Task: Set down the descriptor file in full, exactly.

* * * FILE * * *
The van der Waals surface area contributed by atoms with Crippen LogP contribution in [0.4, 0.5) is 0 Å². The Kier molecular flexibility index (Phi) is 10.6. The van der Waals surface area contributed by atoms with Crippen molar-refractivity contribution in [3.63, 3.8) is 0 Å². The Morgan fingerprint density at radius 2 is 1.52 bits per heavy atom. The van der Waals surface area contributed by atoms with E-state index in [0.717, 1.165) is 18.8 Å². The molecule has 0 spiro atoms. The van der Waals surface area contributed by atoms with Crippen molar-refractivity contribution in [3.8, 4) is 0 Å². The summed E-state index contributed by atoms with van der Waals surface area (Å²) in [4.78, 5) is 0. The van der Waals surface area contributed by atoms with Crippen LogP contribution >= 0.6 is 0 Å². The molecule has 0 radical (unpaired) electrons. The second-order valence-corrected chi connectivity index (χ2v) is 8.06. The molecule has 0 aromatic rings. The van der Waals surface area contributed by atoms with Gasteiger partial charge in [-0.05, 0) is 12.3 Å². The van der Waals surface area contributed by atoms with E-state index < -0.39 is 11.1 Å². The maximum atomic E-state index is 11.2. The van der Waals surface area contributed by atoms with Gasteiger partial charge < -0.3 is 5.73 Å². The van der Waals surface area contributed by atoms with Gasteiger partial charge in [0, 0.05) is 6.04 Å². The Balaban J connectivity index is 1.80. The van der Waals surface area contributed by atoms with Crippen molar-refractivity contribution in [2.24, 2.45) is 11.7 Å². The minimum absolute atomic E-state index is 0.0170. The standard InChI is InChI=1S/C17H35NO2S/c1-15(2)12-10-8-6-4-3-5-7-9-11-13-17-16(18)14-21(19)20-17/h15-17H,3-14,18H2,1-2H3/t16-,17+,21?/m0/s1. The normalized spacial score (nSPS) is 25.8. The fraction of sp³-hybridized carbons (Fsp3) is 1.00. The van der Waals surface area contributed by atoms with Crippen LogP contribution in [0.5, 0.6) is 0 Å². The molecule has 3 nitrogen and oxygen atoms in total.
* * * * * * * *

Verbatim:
The van der Waals surface area contributed by atoms with Crippen LogP contribution in [0.4, 0.5) is 0 Å². The Kier molecular flexibility index (Phi) is 10.6. The van der Waals surface area contributed by atoms with Crippen molar-refractivity contribution in [3.63, 3.8) is 0 Å². The Morgan fingerprint density at radius 2 is 1.52 bits per heavy atom. The van der Waals surface area contributed by atoms with E-state index in [0.717, 1.165) is 18.8 Å². The molecule has 0 spiro atoms. The van der Waals surface area contributed by atoms with Crippen molar-refractivity contribution in [3.8, 4) is 0 Å². The summed E-state index contributed by atoms with van der Waals surface area (Å²) in [4.78, 5) is 0. The van der Waals surface area contributed by atoms with Crippen LogP contribution >= 0.6 is 0 Å². The molecule has 0 radical (unpaired) electrons. The second-order valence-corrected chi connectivity index (χ2v) is 8.06. The molecule has 0 aromatic rings. The van der Waals surface area contributed by atoms with Gasteiger partial charge in [-0.05, 0) is 12.3 Å². The van der Waals surface area contributed by atoms with E-state index < -0.39 is 11.1 Å². The maximum atomic E-state index is 11.2. The van der Waals surface area contributed by atoms with Gasteiger partial charge < -0.3 is 5.73 Å². The van der Waals surface area contributed by atoms with Gasteiger partial charge in [0, 0.05) is 6.04 Å². The Balaban J connectivity index is 1.80. The van der Waals surface area contributed by atoms with Crippen molar-refractivity contribution in [2.24, 2.45) is 11.7 Å². The minimum absolute atomic E-state index is 0.0170. The standard InChI is InChI=1S/C17H35NO2S/c1-15(2)12-10-8-6-4-3-5-7-9-11-13-17-16(18)14-21(19)20-17/h15-17H,3-14,18H2,1-2H3/t16-,17+,21?/m0/s1. The normalized spacial score (nSPS) is 25.8. The fraction of sp³-hybridized carbons (Fsp3) is 1.00. The van der Waals surface area contributed by atoms with Crippen LogP contribution in [0.5, 0.6) is 0 Å². The molecule has 3 nitrogen and oxygen atoms in total.